“We have been communicating throughout the day with markets and securities firms on whether the markets will be open Monday,” John Nester, an SEC spokesman, said in a statement. “Discussions will continue Saturday and Sunday as appropriate. The markets will make the decision whether to open in consultation with the SEC.”

No Transportation

“I don’t see how they can open on Monday,” Alan Valdes, director of floor trading at broker DME Securities LLC, said about NYSE in a telephone interview. If public transportation is shut, “people can’t come in to work.”

DME has seven people working on the NYSE floor and almost 20 at the firm’s midtown Manhattan location.

“Brokers are having people come in on Sunday and renting hotel rooms,” Valdes said. “But they may not be able to get into the hotels unless they come on Saturday. I live in Hoboken. If there’s no PATH and ferry, I may not be able to get here.”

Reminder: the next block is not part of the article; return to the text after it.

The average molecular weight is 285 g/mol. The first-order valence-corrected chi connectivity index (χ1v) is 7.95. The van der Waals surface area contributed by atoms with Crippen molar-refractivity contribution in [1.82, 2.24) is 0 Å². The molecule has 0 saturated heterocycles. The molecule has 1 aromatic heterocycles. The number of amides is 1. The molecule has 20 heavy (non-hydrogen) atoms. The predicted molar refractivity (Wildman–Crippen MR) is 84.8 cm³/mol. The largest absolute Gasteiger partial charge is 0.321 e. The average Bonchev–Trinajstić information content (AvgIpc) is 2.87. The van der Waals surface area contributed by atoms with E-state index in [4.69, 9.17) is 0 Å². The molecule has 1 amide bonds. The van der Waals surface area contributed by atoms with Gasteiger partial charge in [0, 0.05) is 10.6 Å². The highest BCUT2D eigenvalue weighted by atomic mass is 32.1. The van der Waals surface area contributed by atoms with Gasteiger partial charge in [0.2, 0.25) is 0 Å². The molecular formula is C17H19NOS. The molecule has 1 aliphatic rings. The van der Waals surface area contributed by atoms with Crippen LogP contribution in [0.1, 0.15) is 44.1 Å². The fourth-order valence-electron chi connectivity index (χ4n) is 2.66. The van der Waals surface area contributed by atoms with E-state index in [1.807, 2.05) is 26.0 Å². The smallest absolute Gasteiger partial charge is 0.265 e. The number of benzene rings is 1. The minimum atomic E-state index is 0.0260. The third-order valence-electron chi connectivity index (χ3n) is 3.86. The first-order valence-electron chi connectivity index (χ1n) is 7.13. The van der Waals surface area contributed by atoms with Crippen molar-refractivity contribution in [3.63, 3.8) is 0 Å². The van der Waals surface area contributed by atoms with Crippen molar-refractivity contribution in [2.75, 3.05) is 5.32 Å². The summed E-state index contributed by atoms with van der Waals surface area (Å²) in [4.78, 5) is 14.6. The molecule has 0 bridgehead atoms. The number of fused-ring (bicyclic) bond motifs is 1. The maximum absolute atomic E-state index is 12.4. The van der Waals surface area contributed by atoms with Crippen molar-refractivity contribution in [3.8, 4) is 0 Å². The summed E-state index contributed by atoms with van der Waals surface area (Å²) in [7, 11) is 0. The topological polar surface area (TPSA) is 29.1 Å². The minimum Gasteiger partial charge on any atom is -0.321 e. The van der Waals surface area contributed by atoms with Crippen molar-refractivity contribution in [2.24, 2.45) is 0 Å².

Bats Global Markets and Direct Edge, which each operate two U.S. stock exchanges, are monitoring the progress of the Hurricane Irene. Bryan Harkins, chief operating officer at Jersey City, New Jersey-based Direct Edge, said “business continuity procedures” will be implemented if that becomes necessary. Bats is watching the progress of the hurricane while planning “normal operations” for its exchanges on Aug. 29, Stacie Fleming, a spokeswoman, said in an e-mail.


“Nasdaq will continually inspect its and Nasdaq OMX PHLX’s systems and data center facilities all weekend and provide updates as needed to employees and customers,” Joseph Christinat, a spokesman for New York-based Nasdaq OMX Group Inc., said in a phone interview.

The main computer servers for most venues, including NYSE and those run by Lenexa, Kansas-based Bats Global Markets, operate in northern New Jersey. The computers that match buy and sell orders and maintain records of all quotations are in data centers in Mahwah, Weehawken, Secaucus and Carteret. NYSE and Amex operate hybrid systems with electronic trading and manual trading on the NYSE floor in Lower Manhattan. All exchanges have backup sites to run their markets if the primary location becomes inoperable.